Stage of great geological interest, located in the district of Vinalopó Medio. Highlights are the Cabezo de la Sal, a peculiar mountain of reddish colours and rounded shapes, containing gypsum and salt which has been exploited commercially for centuries.
We begin this stage in the municipality of Pinoso, leaving the town along the Fátima road, a road surrounded by pine trees that runs in the direction of Cabezo de la Sal, which we will see in the distance.
Cabezo de la Sal is an outcrop of large saline deposits that emerged from internal layers of the earth's surface and forming a dome, conducive for the extraction of brine given its high salt level.
The rock saltis extracted, for dissolution, by injecting water to depths of 1.300 metres. The brine is transported to the saltworks in Torrevieja through a pipeline some 50 kilometres long.
Once we enter Cabezo we begin our ascent without any significant slopes or ledges, very gradual throughout.
During the ascent we see an arid landscape until we almost reach the summit, where the pines will be the only trees of any importance that we will find. The presence of salt on the surface makes it difficult for plants to absorb water and nutrients.
We continue our ascent up to the highest point on the route, 862 metres above sea level, where you will find the El Cabeçó, plant micro-reserve. This micro-reserve is located on waterlogged soil with build-ups of salt, which is why many species of gypsum shrubs and plants that are well known for being "lovers of gypsum" grow there, such as Teucrium libanitis or Limonium thiniense.
We start our descent along the same track on which we have come so far, and can enjoy views of the mountain ranges of the Reclot and Algayat, Sierra de Salinas and the Sierra de la Pila.
We pass beside the brine pipeline, until we reach a path next to the ravine of the Tres Fuentes, by which we will leave the hill to begin the next completely flat leg, towards the municipality of Algueña.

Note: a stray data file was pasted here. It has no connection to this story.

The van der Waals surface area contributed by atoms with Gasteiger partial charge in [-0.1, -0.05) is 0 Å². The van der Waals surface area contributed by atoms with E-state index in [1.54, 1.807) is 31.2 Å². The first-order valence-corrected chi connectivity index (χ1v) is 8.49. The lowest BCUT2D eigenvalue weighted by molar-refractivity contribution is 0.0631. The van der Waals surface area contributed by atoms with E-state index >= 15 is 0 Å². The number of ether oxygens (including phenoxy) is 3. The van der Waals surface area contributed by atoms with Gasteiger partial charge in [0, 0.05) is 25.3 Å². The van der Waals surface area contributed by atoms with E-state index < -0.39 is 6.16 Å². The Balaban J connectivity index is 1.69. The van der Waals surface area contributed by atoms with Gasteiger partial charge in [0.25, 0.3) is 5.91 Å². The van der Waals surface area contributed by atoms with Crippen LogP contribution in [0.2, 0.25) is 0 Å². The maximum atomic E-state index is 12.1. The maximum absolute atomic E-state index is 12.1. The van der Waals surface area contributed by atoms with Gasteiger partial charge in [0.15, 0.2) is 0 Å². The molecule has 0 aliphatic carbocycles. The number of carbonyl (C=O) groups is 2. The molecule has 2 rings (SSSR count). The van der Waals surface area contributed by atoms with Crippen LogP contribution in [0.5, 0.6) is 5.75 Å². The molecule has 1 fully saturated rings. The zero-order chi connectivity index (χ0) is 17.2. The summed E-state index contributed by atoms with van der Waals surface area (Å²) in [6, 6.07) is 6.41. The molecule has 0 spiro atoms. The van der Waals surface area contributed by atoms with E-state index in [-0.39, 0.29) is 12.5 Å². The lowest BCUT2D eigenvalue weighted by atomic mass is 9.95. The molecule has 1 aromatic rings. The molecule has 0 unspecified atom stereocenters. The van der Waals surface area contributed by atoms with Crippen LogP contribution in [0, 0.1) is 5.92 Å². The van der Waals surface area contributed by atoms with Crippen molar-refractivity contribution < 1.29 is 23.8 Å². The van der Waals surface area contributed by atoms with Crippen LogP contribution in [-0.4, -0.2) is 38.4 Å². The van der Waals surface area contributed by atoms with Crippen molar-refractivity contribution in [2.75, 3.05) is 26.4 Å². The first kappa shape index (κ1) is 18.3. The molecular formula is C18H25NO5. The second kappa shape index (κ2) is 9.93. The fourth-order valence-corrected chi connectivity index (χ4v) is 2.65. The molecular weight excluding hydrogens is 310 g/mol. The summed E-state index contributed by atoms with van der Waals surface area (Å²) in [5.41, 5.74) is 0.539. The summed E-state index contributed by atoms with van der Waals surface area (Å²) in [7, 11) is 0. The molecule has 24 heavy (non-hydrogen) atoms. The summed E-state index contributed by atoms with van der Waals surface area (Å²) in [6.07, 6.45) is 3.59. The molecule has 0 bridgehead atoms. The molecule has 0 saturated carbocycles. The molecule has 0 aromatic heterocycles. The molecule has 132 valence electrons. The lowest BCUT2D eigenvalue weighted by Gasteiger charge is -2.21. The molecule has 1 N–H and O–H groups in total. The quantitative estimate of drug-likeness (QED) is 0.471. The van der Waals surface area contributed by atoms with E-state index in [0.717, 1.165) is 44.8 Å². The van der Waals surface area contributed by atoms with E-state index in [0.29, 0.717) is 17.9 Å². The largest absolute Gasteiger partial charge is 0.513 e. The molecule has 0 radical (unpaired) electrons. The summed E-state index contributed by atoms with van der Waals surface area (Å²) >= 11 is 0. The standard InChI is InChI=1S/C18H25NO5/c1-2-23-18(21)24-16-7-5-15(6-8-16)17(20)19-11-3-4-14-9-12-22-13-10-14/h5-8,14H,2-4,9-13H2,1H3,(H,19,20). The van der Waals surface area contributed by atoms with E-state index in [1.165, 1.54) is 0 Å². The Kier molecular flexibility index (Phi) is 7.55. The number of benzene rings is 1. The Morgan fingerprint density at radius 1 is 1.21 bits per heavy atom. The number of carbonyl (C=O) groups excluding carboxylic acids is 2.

This section runs amid fields of almond trees, olive trees and vineyards, the typical landscape in this region. We skirt around the elevation of Monte Coto, taking us towards a marble quarry, which is the driving force behind the local economy.
With the quarries as a backdrop, contrasting with the adjacent green mountains, we will reach the municipality of Algueña.
A typically agricultural town where vines, olives and almond trees are grown. It belongs to the wine-growing area with designation of origin in the province of
Alicante, being included on the
Route of Alicante. The extensive wine production can be enjoyed staying at accommodation in the vineyards, visiting wineries and taking part in local wine tasting.
It also has a marble processing industry and on Sundays there is a wonderful flea market with a wide range of products.
We can highlight
gazpacho flat breads,
borreta (a stew made with potatoes, spinach and sweet green peppers), les
paella with rabbit and snails.
It also has a wide variety of tender dry sausage meats, as well as sweets and pastries (perusas, almond biscuits, sequillos, pastizos, toñas, homemade brandy rolls.)
We can take approved hiking routes such as route PR-CV-339, the Algayat Route and the Barranco del Aire route.
We can also discover the landscape of the area by taking the two cycling routes that the town offers, which are the La Solana route and the Las Ramblas route, both starting at the Plaza Juan Carlos I in the town.
Algueña is 534 metres above sea level, in the very heart of the marble. The contrast of the quarries with the surrounding green hills and vertical walls is a feature of the municipality.
In the southern part of the town the agricultural landscape survives with vineyards, almond trees, olive trees and desert soil. For this reason, Algueña is a place full of contrasts.
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